A Not-Irrelevant Flashback
The year: 1982. The British Empire is valiantly defending its sheep’s freedom in the Falklands. The Equal Rights Amendment falls just short of the 38 states necessary to be adopted, rocketing Phyllis Schlafly from obscurity to ignominy. The Weather Channel debuts, swiftly displacing a peek out the window as the preferred method of checking to see if it’s raining. Emoticons are created and become the first new galling addition to written language since dotting one’s “i”s with little hearts.
Most important to this story, however, is that E.T.: The Extra-Terrestrial is not only setting box office records; people won’t shut their damn mouths about it.
“It’s so-o good.”
“It’s so-o-o cute.”
“It’s so-o-o-o…” well, who can remember, it was 30 years ago. But believe me when I tell you the movie was getting more and better word of mouth than Mother Teresa, who, frankly, could’ve used an agent.
For weeks and weeks, I resisted the raves and recommendations of relatives, friends, acquaintances, co-workers, store clerks, even Roger Ebert, who, in dog form, was haunting my dreams at the time.
“It just doesn’t appeal to me,” I’d demur. If asked why that was, I was able to articulate a handful of cogent reasons based on personal tastes and preferences. Naturally, I was wrong and had to be told so.
“It’s not a typical Spielberg movie,” they’d reply.
“It’s about so much more than aliens from outer space,” they’d rebut.
“You’ll like these special effects,” they’d aver. (Boy, do I hate being averred at. Or is that to?)
All such conversations (a.k.a. alternating monologues) were pointless. But what else are we to do with our lives?
Then deep into the film’s run something changed. I reversed course. Decided to see it. Had to see it. Not because of the heaped praise, the unsolicited endorsements, the unrelenting exhortations per se, but because all of those things, collectively, along with its record-smashing nationwide box office returns, contributed to a separate, far more persuasive argument: To not see E.T. was to be estranged—willingly and isolatingly estranged—from the prevailing culture, from America itself. And what’s the point of being part of a group if one isn’t engaged with the group, isn’t prepared to share their common experiences and interests? (I kept this question to myself to keep from stirring up the averers.)
I didn’t merely tuck my objections aside; I tossed them away. I was determined to see the film without bias or preconceived notions—not to prove myself right or everybody else wrong, but to take part. That weekend, standing in line at the theater, I breathed deep, cleared my head, told myself to sit back, relax, and belong.
Two hours later, shuffling from the theater, flanked by an army of my smiling cinematic compatriots, as I reflected on what we’d just shared, an essential truth welled up in me: The collective consciousness is a sap.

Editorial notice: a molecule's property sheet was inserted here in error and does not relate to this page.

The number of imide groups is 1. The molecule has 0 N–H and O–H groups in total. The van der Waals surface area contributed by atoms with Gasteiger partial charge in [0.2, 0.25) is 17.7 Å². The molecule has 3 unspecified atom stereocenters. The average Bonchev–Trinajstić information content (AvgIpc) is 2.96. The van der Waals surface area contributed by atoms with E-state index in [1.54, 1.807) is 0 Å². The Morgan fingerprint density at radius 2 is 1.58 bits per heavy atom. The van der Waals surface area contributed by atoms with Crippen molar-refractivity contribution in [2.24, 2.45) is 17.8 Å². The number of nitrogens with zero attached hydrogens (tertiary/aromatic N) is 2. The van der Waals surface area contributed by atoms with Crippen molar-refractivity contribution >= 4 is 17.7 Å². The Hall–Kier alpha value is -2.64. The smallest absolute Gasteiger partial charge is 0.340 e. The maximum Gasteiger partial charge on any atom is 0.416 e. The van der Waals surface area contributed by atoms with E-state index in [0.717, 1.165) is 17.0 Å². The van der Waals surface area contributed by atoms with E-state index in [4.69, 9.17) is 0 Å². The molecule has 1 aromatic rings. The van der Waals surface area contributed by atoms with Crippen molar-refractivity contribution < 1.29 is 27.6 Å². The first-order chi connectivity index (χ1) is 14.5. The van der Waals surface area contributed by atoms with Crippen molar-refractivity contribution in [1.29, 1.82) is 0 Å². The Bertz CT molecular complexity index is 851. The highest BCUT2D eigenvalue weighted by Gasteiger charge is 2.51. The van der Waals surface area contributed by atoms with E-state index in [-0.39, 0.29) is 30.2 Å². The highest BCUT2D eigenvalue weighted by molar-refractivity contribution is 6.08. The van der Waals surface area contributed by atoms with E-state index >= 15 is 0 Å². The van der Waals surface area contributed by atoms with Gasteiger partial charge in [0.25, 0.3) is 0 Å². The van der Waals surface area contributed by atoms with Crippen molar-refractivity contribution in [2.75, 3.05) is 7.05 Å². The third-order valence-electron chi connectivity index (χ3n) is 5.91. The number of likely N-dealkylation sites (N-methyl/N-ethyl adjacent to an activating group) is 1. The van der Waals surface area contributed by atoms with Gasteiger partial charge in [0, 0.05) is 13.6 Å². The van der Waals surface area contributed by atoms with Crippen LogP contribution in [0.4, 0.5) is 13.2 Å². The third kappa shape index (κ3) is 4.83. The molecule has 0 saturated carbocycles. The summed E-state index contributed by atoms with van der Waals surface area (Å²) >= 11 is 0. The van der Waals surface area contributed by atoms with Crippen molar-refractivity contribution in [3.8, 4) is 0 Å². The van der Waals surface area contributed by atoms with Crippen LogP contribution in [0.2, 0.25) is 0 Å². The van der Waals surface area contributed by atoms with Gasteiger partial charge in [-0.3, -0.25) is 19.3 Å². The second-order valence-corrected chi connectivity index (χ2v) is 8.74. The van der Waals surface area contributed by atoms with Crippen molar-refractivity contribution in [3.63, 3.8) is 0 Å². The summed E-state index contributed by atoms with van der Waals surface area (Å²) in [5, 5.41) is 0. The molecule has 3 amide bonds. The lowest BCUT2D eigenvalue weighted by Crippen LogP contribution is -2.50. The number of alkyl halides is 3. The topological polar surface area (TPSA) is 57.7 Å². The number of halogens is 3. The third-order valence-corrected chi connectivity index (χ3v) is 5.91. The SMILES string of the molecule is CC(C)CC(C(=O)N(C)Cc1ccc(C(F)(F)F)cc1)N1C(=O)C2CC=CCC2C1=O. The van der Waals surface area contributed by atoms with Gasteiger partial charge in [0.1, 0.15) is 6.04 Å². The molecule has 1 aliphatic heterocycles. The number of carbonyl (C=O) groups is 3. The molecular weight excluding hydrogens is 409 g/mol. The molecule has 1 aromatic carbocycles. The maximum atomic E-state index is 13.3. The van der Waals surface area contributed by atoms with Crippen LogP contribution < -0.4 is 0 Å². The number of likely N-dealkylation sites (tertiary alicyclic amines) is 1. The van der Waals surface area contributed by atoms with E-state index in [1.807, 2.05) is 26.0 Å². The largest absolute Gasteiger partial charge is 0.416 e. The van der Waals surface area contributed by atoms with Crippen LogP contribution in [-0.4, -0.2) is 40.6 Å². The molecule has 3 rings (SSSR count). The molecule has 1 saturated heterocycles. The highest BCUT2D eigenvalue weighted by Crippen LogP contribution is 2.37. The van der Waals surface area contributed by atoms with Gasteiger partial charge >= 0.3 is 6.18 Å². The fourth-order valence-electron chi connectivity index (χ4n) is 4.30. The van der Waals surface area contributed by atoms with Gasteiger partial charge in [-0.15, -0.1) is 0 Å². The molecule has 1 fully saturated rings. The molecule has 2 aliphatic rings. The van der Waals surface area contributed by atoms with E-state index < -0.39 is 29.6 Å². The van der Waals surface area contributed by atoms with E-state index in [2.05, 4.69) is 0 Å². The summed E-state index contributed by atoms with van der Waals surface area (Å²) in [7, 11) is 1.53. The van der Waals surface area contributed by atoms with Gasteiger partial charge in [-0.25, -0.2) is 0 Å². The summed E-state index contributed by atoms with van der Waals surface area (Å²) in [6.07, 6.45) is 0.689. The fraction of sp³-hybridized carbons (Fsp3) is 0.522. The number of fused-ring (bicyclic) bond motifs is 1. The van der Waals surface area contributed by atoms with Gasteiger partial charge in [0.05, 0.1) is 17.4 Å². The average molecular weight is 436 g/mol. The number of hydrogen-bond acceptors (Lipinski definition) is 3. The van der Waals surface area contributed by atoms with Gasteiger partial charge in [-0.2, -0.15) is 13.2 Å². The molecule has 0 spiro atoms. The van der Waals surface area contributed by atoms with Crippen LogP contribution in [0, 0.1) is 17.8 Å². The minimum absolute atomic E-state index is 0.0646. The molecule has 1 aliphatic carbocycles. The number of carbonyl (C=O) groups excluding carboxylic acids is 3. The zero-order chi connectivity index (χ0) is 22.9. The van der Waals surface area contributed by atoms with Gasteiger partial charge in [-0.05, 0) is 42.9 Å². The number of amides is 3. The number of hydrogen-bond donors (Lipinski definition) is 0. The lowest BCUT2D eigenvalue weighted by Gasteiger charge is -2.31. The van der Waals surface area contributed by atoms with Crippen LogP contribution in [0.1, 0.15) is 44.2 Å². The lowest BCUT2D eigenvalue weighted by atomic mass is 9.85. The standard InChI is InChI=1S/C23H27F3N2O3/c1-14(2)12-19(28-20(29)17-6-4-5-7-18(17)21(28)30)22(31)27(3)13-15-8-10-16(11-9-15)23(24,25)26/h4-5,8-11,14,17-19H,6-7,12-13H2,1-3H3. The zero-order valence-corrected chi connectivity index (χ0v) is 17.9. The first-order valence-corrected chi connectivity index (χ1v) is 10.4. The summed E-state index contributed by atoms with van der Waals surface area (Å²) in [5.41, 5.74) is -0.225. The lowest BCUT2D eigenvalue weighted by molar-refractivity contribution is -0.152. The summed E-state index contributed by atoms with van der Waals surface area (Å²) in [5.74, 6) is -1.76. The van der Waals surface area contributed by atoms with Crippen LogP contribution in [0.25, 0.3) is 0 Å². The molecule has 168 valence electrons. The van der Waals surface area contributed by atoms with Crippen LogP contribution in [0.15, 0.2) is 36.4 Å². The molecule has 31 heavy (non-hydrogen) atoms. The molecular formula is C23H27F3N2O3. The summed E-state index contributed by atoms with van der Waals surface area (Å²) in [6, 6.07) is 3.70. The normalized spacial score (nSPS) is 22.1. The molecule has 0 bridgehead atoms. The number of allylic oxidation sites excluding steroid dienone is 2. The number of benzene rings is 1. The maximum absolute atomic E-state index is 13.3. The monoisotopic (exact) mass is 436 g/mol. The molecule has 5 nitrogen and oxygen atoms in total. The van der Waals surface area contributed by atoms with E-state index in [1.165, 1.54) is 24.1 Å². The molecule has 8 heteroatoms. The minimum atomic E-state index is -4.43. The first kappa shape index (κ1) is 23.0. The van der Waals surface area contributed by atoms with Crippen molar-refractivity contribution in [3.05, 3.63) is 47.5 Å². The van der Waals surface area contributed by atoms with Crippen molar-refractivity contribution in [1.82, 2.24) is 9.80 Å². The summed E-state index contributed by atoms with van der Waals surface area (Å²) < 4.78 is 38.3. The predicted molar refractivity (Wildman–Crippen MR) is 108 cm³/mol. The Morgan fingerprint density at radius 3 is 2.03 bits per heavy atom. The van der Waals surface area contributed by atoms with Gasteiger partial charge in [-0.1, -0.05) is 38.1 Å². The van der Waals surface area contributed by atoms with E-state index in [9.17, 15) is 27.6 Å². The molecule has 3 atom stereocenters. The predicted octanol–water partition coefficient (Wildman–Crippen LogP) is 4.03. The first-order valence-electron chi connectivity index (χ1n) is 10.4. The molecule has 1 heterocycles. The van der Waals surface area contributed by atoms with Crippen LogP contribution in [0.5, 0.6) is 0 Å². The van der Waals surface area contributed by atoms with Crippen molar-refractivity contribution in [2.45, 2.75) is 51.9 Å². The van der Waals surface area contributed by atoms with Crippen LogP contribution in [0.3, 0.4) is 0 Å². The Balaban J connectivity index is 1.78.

Getting to the Point
The statistics don’t lie. Drugs, debt, guns, et al., surround me. But a friend snorting lines? An acquaintance’s ballooning credit card liability? A neighbor’s Kalashnikov collection? Such things are, overall, private practices and personal effects—and consequently invisible to me. Thank God. (I say that colloquially, not out of actual faith-based, Heaven-directed gratitude.) Because just as much as I don’t want to be part of those activities, I don’t want to know about your part in them, either. In the case of more public popular pursuits, like sports or religion, I carefully manage my risk of exposure. For example, I can circumvent the jock-mad masses by eschewing sports bars and man caves. Likewise by steering clear of churches, seminaries, revivals, bible colleges, televangelists, and the Deep South, I’m far less likely to be importuned by deities and the people who love them or, worse, love to talk them up. Really, we need look no further than the Parable of the E.T. Hype to understand that if people had just kept their enthusing out of my personal space, I’d have dodged that Spielbergian turkey altogether.
Which brings me to the cell phone, the latest ubiquity and darling of damn near everybody. (Empirical proof: According to a Pew Research study, cell phones enjoy a U.S. penetration rate of approximately 90 percent of adults. Anecdotal proof: In a business meeting of 10 people, I’m the only one not reading e-mails, texting, web browsing, checking Facebook, online banking, mapping, app accessing, monitoring RSS feeds, shopping Amazon, or tweeting “Just missed an important meeting.”) That “America’s cell phone culture” is not yet part of the media’s stock phrase bank I can only assume is because it’s more aptly described as a contagion, a telephonic metabubonic plague.
But here’s the rub: Cell phones, unlike a coke habit, a crushing Visa bill, or an erection-challenged gun owner trysting with his automatic weapon in the knotty pine seclusion of a semi-finished basement, are ever-present. In one’s face. Brazenly toted, proudly wielded. A near constant and unavoidable reminder that I’m thisclose to being deported as an illegal nonimmigrant.